Starting in Malaysia, Danish Energy Efficiency Partners Sdn. Bhd. (DEEP), which is a partnership between Danish Management Group A/S and Danish Climate Investment Fund (managed by IFU) as partner is now winning nod of approval, and clients, with a very smart and yet simple concept through a one-stop-shop facility for energy efficiency in buildings – also known as ‘retrofitting’ – with the State of Malacca as first client.
A major challenge in the efforts to cut CO2 emissions relates to the fact that buildings are not energy efficient. In the case of Malaysia 70 per cent of its commercial buildings currently use 50 per cent more energy than they should, had they improved their efficiency. Modern technology and systems could significantly reduce this energy consumption, driving a new era for low carbon cities.
Retrofitting is the answer and Denmark has this tried-and-tested method, which partly builds on the Nordic country’s extensive expertise in terms of knowhow and technical solutions from companies. The benefit of the complete solution is that it not only offers a financing solution that qualified clients will have hard times to decline, but also the generation of Danish export and trade in the process. And, perhaps even more important, it enables significant, large-scale reduction of the carbon footprint of entire cities.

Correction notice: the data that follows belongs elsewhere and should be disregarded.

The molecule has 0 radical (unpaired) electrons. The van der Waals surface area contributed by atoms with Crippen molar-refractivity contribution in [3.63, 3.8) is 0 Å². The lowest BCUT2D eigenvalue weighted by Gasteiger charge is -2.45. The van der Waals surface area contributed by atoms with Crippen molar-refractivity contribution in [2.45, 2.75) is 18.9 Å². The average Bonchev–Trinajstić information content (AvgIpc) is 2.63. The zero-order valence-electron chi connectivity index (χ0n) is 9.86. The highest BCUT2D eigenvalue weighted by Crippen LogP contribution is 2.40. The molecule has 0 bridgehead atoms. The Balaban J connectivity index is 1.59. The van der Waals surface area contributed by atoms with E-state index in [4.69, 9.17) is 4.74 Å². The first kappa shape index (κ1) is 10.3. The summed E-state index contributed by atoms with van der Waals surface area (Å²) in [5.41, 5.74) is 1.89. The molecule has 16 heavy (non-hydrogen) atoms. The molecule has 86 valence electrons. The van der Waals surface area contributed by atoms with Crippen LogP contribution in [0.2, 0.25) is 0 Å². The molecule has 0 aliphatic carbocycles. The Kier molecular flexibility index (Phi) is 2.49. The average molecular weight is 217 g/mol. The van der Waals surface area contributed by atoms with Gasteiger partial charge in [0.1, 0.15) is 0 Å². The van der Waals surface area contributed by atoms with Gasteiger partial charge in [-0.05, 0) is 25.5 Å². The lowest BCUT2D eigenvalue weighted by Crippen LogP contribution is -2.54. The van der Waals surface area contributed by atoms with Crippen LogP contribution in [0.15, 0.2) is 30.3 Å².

The State of Malacca entered into a contract with DEEP in June 2015 with the objective to save energy in state-owned buildings by installing and financing energy efficient technologies and services, becoming the first showcase in the region for the new Danish solution.
Valued at about DKK 40 Million, the state, over the next years, pay for the contract from the energy cost savings – a significant solution making clients buy in to the package offer.
Consultant at DEEP Henrik Rytter Jensen shares further details on this innovative concept.
Beyond fragmented retrofits
The full package of integrated energy efficiency measures DEEP, with which the Dane believe they are unique, allows large projects to be undertaken in a vast group of buildings in a city or state. This goes much further than fragmented retrofits and simple equipment upgrades.